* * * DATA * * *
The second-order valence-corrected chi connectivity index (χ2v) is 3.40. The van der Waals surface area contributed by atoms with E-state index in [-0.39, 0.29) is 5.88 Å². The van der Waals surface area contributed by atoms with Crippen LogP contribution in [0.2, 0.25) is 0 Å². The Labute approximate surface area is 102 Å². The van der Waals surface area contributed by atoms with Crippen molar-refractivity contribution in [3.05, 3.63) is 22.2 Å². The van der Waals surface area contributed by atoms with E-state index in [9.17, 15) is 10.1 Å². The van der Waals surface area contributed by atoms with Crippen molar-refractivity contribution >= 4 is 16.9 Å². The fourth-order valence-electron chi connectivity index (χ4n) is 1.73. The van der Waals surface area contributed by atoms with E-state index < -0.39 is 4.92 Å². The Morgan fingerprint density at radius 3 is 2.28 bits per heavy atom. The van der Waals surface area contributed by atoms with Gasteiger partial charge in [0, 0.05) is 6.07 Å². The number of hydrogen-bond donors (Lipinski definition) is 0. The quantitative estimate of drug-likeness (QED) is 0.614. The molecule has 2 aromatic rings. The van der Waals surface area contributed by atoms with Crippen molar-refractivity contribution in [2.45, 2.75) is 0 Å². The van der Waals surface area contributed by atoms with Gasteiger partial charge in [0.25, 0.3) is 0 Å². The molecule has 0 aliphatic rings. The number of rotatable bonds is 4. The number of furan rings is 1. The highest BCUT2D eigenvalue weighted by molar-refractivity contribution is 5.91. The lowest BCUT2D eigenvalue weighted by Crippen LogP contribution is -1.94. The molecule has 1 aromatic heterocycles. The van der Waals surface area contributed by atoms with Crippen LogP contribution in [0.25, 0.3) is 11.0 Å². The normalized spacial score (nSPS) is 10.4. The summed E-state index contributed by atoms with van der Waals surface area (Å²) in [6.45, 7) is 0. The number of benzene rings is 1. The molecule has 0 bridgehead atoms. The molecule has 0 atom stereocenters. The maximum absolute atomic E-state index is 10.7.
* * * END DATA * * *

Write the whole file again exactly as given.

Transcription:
The second-order valence-corrected chi connectivity index (χ2v) is 3.40. The van der Waals surface area contributed by atoms with E-state index in [-0.39, 0.29) is 5.88 Å². The van der Waals surface area contributed by atoms with Crippen LogP contribution in [0.2, 0.25) is 0 Å². The Labute approximate surface area is 102 Å². The van der Waals surface area contributed by atoms with Crippen molar-refractivity contribution in [3.05, 3.63) is 22.2 Å². The van der Waals surface area contributed by atoms with E-state index in [9.17, 15) is 10.1 Å². The van der Waals surface area contributed by atoms with Crippen molar-refractivity contribution >= 4 is 16.9 Å². The fourth-order valence-electron chi connectivity index (χ4n) is 1.73. The van der Waals surface area contributed by atoms with E-state index < -0.39 is 4.92 Å². The Morgan fingerprint density at radius 3 is 2.28 bits per heavy atom. The van der Waals surface area contributed by atoms with Gasteiger partial charge in [0, 0.05) is 6.07 Å². The number of hydrogen-bond donors (Lipinski definition) is 0. The quantitative estimate of drug-likeness (QED) is 0.614. The molecule has 2 aromatic rings. The van der Waals surface area contributed by atoms with Crippen molar-refractivity contribution in [2.45, 2.75) is 0 Å². The van der Waals surface area contributed by atoms with Gasteiger partial charge in [0.25, 0.3) is 0 Å². The molecule has 0 aliphatic rings. The number of rotatable bonds is 4. The number of furan rings is 1. The highest BCUT2D eigenvalue weighted by molar-refractivity contribution is 5.91. The lowest BCUT2D eigenvalue weighted by Crippen LogP contribution is -1.94. The molecule has 1 aromatic heterocycles. The van der Waals surface area contributed by atoms with Crippen LogP contribution in [0.25, 0.3) is 11.0 Å². The normalized spacial score (nSPS) is 10.4. The summed E-state index contributed by atoms with van der Waals surface area (Å²) in [6.45, 7) is 0. The number of benzene rings is 1. The molecule has 0 bridgehead atoms. The molecule has 0 atom stereocenters. The maximum absolute atomic E-state index is 10.7.